So you just trusted some guy you’d only met via email?
Well he was very clever. He sent me a scan of his passport to “prove” his identity, and we spoke on the phone several times. I was never quite sure why he was calling, but now I know it was probably to gain my trust. I always thought scams were things done on computers, not by humans who call and say things like “Do you have any questions?” and “Let me know if you need any more information”, as he did. His English was perfect – better than his emails, which had typos, but I thought – hey, he’s just lazy I guess!

So at what point did you become suspicious?
He was very vague about what I’d have to do, except when it came to these cheques. He said he was sending cheques to cover the trip and I should cash them, take my upfront payment out of it, then use the rest to book him a hotel and rent a car. I thought it was an odd way to do it, but didn’t question it. Then he changed his mind, and said I should transfer the money to a Danish travel agent – “via Western Union or Moneygram”. Then the story changed again – suddenly the travel agent was in England and was part of Exxon. I thought – this doesn’t make sense. Why would they want money to be transferred from Exxon and back again, via Denmark?

Even the upfront payment changed – he started off saying I could take €200 down payment, then €300, then in his last email he said €400 as if it had always been the deal. Nothing really added up.

What did you do?
I did some digging. I called Exxon, gave his name and asked if he worked there, and they said no. I did some more digging and found my “employer’s” email address, home address and telephone number – all under a different name. I emailed him confronting him about it, and I haven’t heard from him since.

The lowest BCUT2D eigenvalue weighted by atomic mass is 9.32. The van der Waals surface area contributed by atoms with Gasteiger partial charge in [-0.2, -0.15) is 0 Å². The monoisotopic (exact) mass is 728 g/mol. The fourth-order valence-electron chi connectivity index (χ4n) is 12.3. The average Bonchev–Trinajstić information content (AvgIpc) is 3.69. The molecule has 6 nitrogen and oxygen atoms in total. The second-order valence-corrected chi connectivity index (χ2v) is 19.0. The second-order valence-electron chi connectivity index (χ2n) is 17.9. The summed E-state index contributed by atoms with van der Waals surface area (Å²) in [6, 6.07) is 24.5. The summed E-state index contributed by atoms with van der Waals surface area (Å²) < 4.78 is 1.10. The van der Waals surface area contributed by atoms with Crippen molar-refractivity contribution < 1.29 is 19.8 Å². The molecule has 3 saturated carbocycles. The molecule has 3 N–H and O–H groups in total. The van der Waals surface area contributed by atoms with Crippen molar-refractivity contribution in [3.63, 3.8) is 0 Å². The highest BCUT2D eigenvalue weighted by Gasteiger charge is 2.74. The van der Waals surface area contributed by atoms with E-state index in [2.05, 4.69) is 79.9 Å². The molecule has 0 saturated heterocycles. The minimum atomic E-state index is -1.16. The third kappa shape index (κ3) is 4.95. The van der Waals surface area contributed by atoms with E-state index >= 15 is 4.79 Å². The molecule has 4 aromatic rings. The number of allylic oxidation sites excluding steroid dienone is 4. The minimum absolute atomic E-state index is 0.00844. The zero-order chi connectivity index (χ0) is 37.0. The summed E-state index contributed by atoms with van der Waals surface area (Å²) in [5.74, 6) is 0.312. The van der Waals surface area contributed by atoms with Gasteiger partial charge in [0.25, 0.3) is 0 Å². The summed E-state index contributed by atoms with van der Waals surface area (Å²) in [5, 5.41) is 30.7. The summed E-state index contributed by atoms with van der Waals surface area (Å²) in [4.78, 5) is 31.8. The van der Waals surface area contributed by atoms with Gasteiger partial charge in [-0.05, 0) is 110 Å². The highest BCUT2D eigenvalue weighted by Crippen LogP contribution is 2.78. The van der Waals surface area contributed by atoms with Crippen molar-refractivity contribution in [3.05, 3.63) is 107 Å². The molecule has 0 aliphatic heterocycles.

Did you report him?
I didn’t need to – I found his email address was already on a list of translator scams, and by then he’d deleted his profile on Proz.

Do you know the penalty for getting involved in money laundering, even if you’re the victim of a scam?
Well, I know you can go to prison but I figure a judge would be lenient if you’ve been scammed.

Actually, they might not, and the penalty is up to 10 years in prison
Holy ****. That’s terrifying. It’s clever to prey on jobseekers because they’re desperate, especially now. I’m just so relieved I caught it in time, and didn’t become a money mule. It’s not the best thing to have on your CV!

Information

– Here’s how to report a job scam

– Email addresses already reported as translator scams: spopleim@gmail.com, pascalgyoree1@gmail.com and gshockrepublicc@gmail.com…find more at Wiki ProZ

– A few security tips from Reed.co.uk

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One thought on “How to take advantage of the jobless – an interview with internet job scam victim, Stinne

  1. Pingback: Jobless and desperate? There’s always fraud: “$40k a year to attend Harvard University as me” | howtobejobless